Saturday, September 02, 2006


The two books on writing that I've read most recently were both very worthwhile. Over the past few months, it seems almost any book I read on writing is worthwhile. This might be partly due to the progress I've made in my work: as I advance my skills, I get more out of such books, can understand them on a deeper level, can make associations between the ideas they contain and my own experience as well as concepts from other such books. I know not every book on writing is worthwhile, of course, but these two definitely are.

I'll try to keep my review brief (not easy for me) by giving you the most important idea I gleaned from each of these two books, or the main impression that I received.

Terry Brooks' book, SOMETIMES THE MAGIC WORKS, struck me as saying more than anything else that success as an author is due not only to one's talent, but to a significant extent also to GOOD LUCK.

He was in the right place at the right time when he connected with Lester del Ray, who chose his manuscript to use as an example in his own quest to show that Fantasy, as a genre, can sell and sell big (this was back in the 70's when the genre was still seen as something of an oddity).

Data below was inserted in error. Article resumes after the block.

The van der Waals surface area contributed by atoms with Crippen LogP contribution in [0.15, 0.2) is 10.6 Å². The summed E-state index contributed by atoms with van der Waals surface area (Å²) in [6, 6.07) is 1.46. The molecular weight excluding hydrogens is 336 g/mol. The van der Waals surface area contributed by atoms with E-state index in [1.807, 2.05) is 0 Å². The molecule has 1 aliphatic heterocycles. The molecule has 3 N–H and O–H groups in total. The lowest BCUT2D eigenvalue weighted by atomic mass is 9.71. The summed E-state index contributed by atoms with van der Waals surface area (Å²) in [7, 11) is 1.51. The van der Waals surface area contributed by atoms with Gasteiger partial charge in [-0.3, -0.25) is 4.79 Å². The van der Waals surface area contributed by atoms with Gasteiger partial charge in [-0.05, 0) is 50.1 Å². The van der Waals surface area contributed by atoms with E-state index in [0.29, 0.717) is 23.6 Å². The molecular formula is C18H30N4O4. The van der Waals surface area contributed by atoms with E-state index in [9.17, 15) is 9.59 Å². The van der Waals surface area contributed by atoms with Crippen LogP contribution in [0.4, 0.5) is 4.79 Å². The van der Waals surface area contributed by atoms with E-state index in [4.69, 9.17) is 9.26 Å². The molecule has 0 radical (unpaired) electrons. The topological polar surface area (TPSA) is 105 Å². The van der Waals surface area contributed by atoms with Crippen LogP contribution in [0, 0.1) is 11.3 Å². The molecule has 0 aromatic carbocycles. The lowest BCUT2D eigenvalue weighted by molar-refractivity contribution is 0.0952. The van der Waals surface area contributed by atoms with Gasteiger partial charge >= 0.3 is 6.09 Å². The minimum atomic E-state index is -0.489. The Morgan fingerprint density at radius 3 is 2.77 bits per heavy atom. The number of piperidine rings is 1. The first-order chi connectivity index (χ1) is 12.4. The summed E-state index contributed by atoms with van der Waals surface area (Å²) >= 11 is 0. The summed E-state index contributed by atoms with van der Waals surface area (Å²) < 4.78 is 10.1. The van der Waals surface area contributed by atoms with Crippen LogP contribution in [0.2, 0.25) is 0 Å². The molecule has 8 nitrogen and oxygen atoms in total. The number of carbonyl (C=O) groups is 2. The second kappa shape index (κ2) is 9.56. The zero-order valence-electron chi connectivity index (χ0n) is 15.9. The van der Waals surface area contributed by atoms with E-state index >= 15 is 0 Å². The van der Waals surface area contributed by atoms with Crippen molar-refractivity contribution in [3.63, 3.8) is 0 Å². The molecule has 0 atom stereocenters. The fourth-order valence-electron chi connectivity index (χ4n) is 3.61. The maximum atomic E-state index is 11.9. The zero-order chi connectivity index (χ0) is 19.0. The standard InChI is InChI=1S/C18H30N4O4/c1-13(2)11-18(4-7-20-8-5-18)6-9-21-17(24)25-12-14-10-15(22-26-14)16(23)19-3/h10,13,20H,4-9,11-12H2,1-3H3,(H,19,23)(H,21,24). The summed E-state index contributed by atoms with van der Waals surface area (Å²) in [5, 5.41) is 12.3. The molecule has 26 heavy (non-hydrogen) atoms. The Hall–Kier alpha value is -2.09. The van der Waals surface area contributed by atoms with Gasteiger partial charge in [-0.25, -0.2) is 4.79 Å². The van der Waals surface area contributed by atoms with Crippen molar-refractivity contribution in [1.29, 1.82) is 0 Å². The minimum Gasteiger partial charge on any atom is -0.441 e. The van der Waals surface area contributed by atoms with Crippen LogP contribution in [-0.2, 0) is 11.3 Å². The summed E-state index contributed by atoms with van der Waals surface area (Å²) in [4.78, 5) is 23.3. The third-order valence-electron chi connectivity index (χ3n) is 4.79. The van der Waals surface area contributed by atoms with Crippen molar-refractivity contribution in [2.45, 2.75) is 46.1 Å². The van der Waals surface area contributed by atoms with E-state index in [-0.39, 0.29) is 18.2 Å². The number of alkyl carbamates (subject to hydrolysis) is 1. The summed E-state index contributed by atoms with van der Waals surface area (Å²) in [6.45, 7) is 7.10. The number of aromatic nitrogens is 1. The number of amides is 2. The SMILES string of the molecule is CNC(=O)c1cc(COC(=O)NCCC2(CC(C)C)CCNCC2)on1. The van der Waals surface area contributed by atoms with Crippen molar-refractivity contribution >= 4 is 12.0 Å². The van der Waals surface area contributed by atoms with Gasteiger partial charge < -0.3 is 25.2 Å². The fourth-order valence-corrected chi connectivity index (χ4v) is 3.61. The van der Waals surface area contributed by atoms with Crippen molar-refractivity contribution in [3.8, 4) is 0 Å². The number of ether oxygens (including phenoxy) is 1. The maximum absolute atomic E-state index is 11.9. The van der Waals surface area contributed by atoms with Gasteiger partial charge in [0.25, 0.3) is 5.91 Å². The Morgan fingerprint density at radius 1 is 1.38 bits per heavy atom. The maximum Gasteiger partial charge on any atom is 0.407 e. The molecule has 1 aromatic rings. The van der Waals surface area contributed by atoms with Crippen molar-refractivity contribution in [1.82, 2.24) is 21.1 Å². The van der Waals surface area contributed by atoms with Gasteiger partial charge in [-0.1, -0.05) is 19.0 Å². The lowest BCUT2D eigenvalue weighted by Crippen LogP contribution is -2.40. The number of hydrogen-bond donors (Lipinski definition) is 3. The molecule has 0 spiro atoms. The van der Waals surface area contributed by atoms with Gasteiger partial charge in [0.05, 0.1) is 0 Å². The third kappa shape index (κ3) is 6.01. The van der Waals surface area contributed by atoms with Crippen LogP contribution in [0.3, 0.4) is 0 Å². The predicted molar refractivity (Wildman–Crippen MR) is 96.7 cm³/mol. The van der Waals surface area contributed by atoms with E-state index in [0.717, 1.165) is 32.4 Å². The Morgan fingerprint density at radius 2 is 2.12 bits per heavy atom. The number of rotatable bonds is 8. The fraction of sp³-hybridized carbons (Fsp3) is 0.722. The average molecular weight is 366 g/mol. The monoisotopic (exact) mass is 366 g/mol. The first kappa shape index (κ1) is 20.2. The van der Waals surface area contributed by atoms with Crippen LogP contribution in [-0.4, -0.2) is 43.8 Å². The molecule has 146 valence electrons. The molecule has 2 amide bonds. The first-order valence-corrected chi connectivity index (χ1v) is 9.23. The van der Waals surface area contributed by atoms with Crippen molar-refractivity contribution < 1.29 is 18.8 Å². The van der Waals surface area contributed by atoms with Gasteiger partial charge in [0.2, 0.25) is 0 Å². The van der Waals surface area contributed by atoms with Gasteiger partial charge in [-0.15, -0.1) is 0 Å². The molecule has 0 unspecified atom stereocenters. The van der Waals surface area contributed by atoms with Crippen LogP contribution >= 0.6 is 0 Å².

I did not receive the impression that Mr. Brooks' manuscript was extraordinary by any means. He indicated it needed significant rewriting and revision and that he learned a lot in the process. It is not that he presented them with a polished, finished mansucript that they were able to print "as is" and which was of such high quality that it sold a gazillion copies on its own. The editors helped him transform his writing into a publishable manuscript and also went out of their way to promote it, to create an overnight success.

I am sure Mr. Brooks has learned a great deal about writing over the years and has become a much better writer over time than the one he started out as. I appreciated his openness in sharing these details, which I would otherwise have never known. His experience strikes me as offering hope for others, that you can be less than perfect and somehow still make it, with a little help. Every aspiring writer struggles with self-confidence, so this message is appreciated. I think it is also fair: everyone needs a little help here or there in life.